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Applying Tungsten Inert Gas (TIG) Welding Techniques

Applying Tungsten Inert Gas (TIG) Welding Techniques

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Applying Tungsten Inert Gas (TIG) Welding Techniques

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  1. Applying Tungsten Inert Gas (TIG)Welding Techniques Lesson

  2. Interest Approach • Notice that these welds have been welded with fuel-gas, arc, MIG, and TIG welding. • Can you tell what welding type was done on each? Compare and contrast each of them. • What are the advantages and disadvantages of each process?

  3. Student Learning Objectives • 1. Explain the advantages and developments of the Tungsten Inert Gas (TIG) welding process. • 2. Describe applications for the Tungsten Inert Gas (TIG) welding process. • 3. Explain how the Tungsten Inert Gas (TIG) welding process works.

  4. Student Learning Objectives • 4. Identify the types of Tungsten Inert Gas (TIG) welding equipment and accessories and relate their function. • 5. Identify the types of shielding gases used for Tungsten Inert Gas (TIG) welding and explain their purposes.

  5. Student Learning Objectives • 6. Explain the procedures used for Tungsten Inert Gas (TIG) welding. • 7. Identify the safety practices that should be observed in TIG welding.

  6. Terms • Centerless ground electrode • Clean finished electrode • Duty cycle • Flowmeter • Polarity • Postweld purge time

  7. What are the advantages of using the Tungsten Inert Gas (TIG) welding process? What advancements have led to the development of the TIG welding process?

  8. The Tungsten Inert Gas (TIG) welding process fuses metals by heating them between a non-consumable tungsten electrode and the base metal, while a continuous envelope of inert gas flows out around the tungsten electrode.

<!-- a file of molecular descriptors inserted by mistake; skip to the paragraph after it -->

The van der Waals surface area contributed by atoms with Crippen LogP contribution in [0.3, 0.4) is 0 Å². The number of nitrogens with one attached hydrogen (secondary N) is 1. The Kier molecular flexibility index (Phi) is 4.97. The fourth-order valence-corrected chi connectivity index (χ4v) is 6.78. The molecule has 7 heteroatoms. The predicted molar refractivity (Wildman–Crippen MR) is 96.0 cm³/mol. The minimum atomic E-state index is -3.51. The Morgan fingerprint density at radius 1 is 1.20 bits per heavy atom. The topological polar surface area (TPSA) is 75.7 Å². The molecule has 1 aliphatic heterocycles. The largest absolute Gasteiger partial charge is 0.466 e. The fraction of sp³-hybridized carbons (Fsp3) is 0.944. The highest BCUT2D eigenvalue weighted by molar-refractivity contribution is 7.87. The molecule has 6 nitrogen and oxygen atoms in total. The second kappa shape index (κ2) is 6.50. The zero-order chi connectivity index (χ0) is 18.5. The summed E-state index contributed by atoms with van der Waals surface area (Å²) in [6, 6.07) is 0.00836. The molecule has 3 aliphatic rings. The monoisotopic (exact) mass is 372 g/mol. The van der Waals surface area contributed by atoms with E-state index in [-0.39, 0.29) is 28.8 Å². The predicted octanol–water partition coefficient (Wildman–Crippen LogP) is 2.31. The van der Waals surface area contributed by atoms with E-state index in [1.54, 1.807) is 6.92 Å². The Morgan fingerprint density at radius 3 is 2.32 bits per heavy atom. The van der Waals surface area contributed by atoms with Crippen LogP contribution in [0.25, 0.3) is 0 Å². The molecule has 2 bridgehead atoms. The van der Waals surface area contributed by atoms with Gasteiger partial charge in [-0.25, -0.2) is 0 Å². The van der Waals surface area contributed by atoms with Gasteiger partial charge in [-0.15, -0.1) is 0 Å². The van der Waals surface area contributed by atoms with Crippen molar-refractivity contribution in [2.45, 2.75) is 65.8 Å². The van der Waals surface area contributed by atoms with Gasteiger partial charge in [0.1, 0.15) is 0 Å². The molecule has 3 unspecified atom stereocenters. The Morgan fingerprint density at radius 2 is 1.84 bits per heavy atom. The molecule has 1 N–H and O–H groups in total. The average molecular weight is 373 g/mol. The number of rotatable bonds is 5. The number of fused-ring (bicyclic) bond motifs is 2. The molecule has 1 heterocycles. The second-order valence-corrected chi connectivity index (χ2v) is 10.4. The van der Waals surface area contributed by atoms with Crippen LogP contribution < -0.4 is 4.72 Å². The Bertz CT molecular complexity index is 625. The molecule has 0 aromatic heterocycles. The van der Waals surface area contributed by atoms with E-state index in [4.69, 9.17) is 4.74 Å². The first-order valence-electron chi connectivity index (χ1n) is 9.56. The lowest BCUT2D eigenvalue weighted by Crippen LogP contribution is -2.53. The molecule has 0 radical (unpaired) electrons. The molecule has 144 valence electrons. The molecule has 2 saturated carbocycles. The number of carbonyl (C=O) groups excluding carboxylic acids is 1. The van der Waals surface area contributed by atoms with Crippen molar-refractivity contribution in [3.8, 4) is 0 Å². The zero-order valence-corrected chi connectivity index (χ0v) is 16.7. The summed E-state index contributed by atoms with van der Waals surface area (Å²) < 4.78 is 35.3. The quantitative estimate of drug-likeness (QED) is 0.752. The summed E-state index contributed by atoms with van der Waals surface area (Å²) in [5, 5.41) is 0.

9. Tungsten Inert Gas Welding • The letters “TIG” were used to designate the process. • 1. Later, the definition was changed to “gas tungsten arc welding” and the letters “GTAW” came into popular use. • 2. Today, both of the letters and names are used.

  10. Advantages of TIG • The TIG process has several advantages that account for its popularity and increased use in the agricultural and welding industries. • 1. Welds made with a gas-shielded arc are more corrosion resistant, more ductile, and stronger because the gas is able to completely exclude atmospheric air from the welding zone.

  11. Advantages of TIG • 2. Welds are not weakened by slag inclusion in the bead because the flux used is a gas.

  12. The TIG Process • The TIG welding process is known for its consistency in producing high quality welds. • The welding process is easier than other methods because the weldor can clearly see the welding zone. • There is a minimal amount of smoke, fumes, and sparks created by the TIG process.

  13. The TIG Process • The finished weld requires little, if any, grinding or preparation before it can be painted. • There is usually less distortion of the workpiece because of the small heat affected zone.

  14. The TIG Process • The TIG process has many applications because it can be used to make high quality welds in almost any metals and alloys. • Welds can be made with the TIG process either by applying filler rod to the puddle or by fusing the base metal without a filler rod.